37R 3.7AA Remote Installation Detachment, REME

Tonight we have an interesting photograph of a group of NCOs and the officer for 37R 3.7AA Remote Control Installation Detachment, REME:SKMBT_C36415022308160_0001c37R Installation Detachment was a specialist unit involved in developing remote controlled firing systems to take on the V1 rocket. Luckily a couple of interesting accounts have been left by those involved in the programme. John Marsden remembers:

 I was commissioned in 1943 and attended the Military College of Science for 6 months, relieved to be back engineering after months of Infantry training. I specialized in pieces of ordnance — guns and heavy anti aircraft (AA) guns and was introduced to the R37, a radar controlled remote firing system. It was TOP SECRET and very effective against flying bombs, delivering 30 rounds a minute with great accuracy. There were only 20 of us qualified to install and maintain the R37 equipment being installed on the East Coast which was under enemy attack so I was not allowed to leave the UK until after VE day, despite being drafted to go on 3 separate occasions.

 Whilst Tom Ashmore gives further details:

 The 3.7 inch calibre anti-aircraft gun was made in two forms, one mobile on its own undercarriage and the other static (Heavy), for use on prepared foundations on “permanent” gun sites. Initially, both types were aimed manually, one man turning a crank to elevate or lower the barrel, another to rotate the gun left or right. On static sites a tracking device (eventually, radar) measured the position and speed of the target aircraft and predictor equipment calculated the elevation and bearing to which the gun should be moved for its shell to hit the target. Each gun-layer had to turn his crank so that on the instrument in front of him he kept the pointer showing his elevation or bearing in line with a pointer set by the predictor.

As aircraft speeds increased, accurate manual gun-laying became more difficult and eventually a mechanised system was designed and equipment developed which could be added to existing guns in the field. In the 1940’s this equipment was regarded as technically advanced and sophisticated, even secret. Highly skilled and experienced tradesmen would be needed and the work would require men of different traditional trades.

The 37R Installation Detachment was created to carry out this work (I do not know when). It was an independent REME unit within AA Command and outside the existing REME AA Workshop structure. Its O i/c was a Captain who answered direct to the senior REME officer, a Lieutenant Colonel, at Command HQ. He had two Lieutenants each responsible for a number of mobile parties each with five men. People with suitable skill and experience had often achieved promotion and the result was the formation of a unit nearly “all Chiefs and no Indians”. Of a total complement of 65, 3 were officers about 36 were staff sergeants or sergeants and only 6 were without a stripe.

The unit HQ was at Golders Green, London NW11 and attached to No1 AA Workshop Company REME, its resident staff being the officers, a Cpl clerk and driver(s) for the Austin utility(ies). They arranged the deployment of the parties (and presumably, the 37R equipment) to the designated gun sites. Each party had its own 3-ton GMC truck, an enormous kit of tools and a good deal of independence. They were provided with accommodation and the facilities of the Royal Artillery unit whilst on site.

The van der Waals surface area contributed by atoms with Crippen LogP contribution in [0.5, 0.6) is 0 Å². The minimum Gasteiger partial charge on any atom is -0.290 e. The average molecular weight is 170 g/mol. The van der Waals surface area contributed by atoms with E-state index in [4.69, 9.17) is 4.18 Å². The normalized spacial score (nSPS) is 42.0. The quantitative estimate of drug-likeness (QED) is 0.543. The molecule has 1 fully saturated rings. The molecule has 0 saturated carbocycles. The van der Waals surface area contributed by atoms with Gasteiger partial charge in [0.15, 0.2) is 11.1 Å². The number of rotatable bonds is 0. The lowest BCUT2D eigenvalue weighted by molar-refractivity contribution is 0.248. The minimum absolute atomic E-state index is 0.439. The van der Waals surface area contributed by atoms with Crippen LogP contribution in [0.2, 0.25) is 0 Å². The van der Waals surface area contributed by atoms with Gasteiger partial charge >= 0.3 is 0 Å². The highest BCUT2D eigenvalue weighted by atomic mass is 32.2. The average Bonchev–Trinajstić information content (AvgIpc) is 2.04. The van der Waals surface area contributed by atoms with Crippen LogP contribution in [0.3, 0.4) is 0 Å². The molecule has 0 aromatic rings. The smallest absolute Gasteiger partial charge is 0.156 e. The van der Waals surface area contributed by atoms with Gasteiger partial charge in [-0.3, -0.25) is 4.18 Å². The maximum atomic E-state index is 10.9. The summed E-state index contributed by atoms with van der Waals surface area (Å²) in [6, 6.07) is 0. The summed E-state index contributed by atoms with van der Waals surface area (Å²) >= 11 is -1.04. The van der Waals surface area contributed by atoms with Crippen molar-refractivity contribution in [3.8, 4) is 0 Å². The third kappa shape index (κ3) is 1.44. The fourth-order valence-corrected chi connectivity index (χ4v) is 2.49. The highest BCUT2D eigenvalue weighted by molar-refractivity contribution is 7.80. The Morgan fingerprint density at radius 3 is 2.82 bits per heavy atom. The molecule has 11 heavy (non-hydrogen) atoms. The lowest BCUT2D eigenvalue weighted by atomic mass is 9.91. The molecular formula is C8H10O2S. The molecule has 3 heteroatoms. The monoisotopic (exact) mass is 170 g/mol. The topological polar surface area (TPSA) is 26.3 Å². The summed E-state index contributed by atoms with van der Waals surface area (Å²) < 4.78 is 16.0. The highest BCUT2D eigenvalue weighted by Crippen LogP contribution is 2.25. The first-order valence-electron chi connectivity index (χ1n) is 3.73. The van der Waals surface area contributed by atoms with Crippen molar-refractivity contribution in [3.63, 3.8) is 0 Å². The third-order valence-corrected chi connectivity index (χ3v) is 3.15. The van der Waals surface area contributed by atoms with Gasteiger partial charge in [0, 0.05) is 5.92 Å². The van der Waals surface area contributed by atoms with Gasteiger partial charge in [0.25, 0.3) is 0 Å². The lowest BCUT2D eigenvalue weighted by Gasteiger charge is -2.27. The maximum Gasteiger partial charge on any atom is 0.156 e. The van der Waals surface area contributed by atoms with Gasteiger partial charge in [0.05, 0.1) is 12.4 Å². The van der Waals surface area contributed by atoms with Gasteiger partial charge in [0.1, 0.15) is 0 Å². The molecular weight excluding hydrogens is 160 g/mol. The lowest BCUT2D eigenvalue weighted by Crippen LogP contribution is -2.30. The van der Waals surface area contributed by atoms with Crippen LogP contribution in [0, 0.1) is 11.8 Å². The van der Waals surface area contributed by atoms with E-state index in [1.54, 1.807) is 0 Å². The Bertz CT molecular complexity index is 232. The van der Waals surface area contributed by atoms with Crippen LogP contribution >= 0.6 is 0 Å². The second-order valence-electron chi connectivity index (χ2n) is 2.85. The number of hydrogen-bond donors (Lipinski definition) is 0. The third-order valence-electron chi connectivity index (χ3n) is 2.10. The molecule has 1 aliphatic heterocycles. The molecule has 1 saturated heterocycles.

At the time that I joined 37R, its role was changing from wholly to partly mobile. Six of the parties had been concentrated in a permanent AA workshop, No 6, at Wainscot near Rochester, to which the guns were brought (on transporters) from their sites and returned after conversion. This new way of working was more efficient and more comfortable. But it meant that the parties had to adapt to a loss of independence. For me at age 21, fresh from six months technical training, the presence of so much experience, so many arms-full of chevrons and crowns and such seniority of years, it was an eye-opener. To be joining them as their boss it was daunting!

After several months the whole unit was brought together when we occupied part of the site of No 11 AA workshop at Wednesfield near Wolverhampton. As the war came to an end our numbers declined but the conversion of guns continued: they came in from sites but went out to storage areas — ready for the next war!! This activity continued until the unit was disbanded, I believe, in May 1946. During the last 5 or 6 months of its existence, the unit occupied a large workshop at Egington near Uttoxeter, vacated when an American Army Engineer unit was repatriated.

 Looking at the photograph we can observe that the sitters are NCOs and SNCOs with a captain sat at the centre:SKMBT_C36415022308160_0001bThe rear of the photograph identifies him as a Captain Scott. There are also two ATS sergeants, presumably part of the administrative staff. It is interesting to see that one of them has a REME pin badge attached to her uniform above the left hand breast pocket:SKMBT_C36415022308160_0001The picture is dated June 1945 and all the soldiers are wearing GS caps, however there is a mix of brass and plastic cap badges:SKMBT_C36415022308160_0001aThere appears to be around an equal mix of the two types of badge and this again is consistent with the late war period. This photograph shows how a simples inscription penned on the back can take you off into an interesting corner of wartime history, without it the photograph is merely another shot of a group of soldiers.

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